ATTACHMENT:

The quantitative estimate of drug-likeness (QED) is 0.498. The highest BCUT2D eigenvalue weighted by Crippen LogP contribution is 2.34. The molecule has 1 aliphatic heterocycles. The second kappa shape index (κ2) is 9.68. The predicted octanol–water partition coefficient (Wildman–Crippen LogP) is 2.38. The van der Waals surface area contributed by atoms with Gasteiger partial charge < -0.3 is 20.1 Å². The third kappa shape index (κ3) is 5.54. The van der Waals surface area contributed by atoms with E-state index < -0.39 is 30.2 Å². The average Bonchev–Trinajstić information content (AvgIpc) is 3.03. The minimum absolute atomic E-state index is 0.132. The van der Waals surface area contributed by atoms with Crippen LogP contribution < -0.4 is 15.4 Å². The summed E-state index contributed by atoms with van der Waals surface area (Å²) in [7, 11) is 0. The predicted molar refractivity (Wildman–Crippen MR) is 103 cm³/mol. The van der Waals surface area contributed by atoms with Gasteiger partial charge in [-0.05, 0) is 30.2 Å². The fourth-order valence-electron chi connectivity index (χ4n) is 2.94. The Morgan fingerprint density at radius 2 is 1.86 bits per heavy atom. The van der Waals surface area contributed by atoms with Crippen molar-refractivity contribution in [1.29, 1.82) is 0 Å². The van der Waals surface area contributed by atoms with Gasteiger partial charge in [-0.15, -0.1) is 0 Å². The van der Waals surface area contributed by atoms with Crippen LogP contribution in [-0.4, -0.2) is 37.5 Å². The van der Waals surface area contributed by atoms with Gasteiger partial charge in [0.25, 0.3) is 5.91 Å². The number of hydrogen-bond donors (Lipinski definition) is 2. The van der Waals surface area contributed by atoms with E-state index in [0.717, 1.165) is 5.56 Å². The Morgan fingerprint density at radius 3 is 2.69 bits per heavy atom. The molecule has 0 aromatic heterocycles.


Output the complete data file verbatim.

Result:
The quantitative estimate of drug-likeness (QED) is 0.498. The highest BCUT2D eigenvalue weighted by Crippen LogP contribution is 2.34. The molecule has 1 aliphatic heterocycles. The second kappa shape index (κ2) is 9.68. The predicted octanol–water partition coefficient (Wildman–Crippen LogP) is 2.38. The van der Waals surface area contributed by atoms with Gasteiger partial charge < -0.3 is 20.1 Å². The third kappa shape index (κ3) is 5.54. The van der Waals surface area contributed by atoms with E-state index < -0.39 is 30.2 Å². The average Bonchev–Trinajstić information content (AvgIpc) is 3.03. The minimum absolute atomic E-state index is 0.132. The van der Waals surface area contributed by atoms with Crippen LogP contribution < -0.4 is 15.4 Å². The summed E-state index contributed by atoms with van der Waals surface area (Å²) in [7, 11) is 0. The predicted molar refractivity (Wildman–Crippen MR) is 103 cm³/mol. The van der Waals surface area contributed by atoms with Gasteiger partial charge in [-0.05, 0) is 30.2 Å². The fourth-order valence-electron chi connectivity index (χ4n) is 2.94. The Morgan fingerprint density at radius 2 is 1.86 bits per heavy atom. The van der Waals surface area contributed by atoms with Crippen molar-refractivity contribution in [1.29, 1.82) is 0 Å². The van der Waals surface area contributed by atoms with Gasteiger partial charge in [-0.15, -0.1) is 0 Å². The van der Waals surface area contributed by atoms with Crippen LogP contribution in [-0.4, -0.2) is 37.5 Å². The van der Waals surface area contributed by atoms with Gasteiger partial charge in [0.25, 0.3) is 5.91 Å². The number of hydrogen-bond donors (Lipinski definition) is 2. The van der Waals surface area contributed by atoms with E-state index in [0.717, 1.165) is 5.56 Å². The Morgan fingerprint density at radius 3 is 2.69 bits per heavy atom. The molecule has 0 aromatic heterocycles.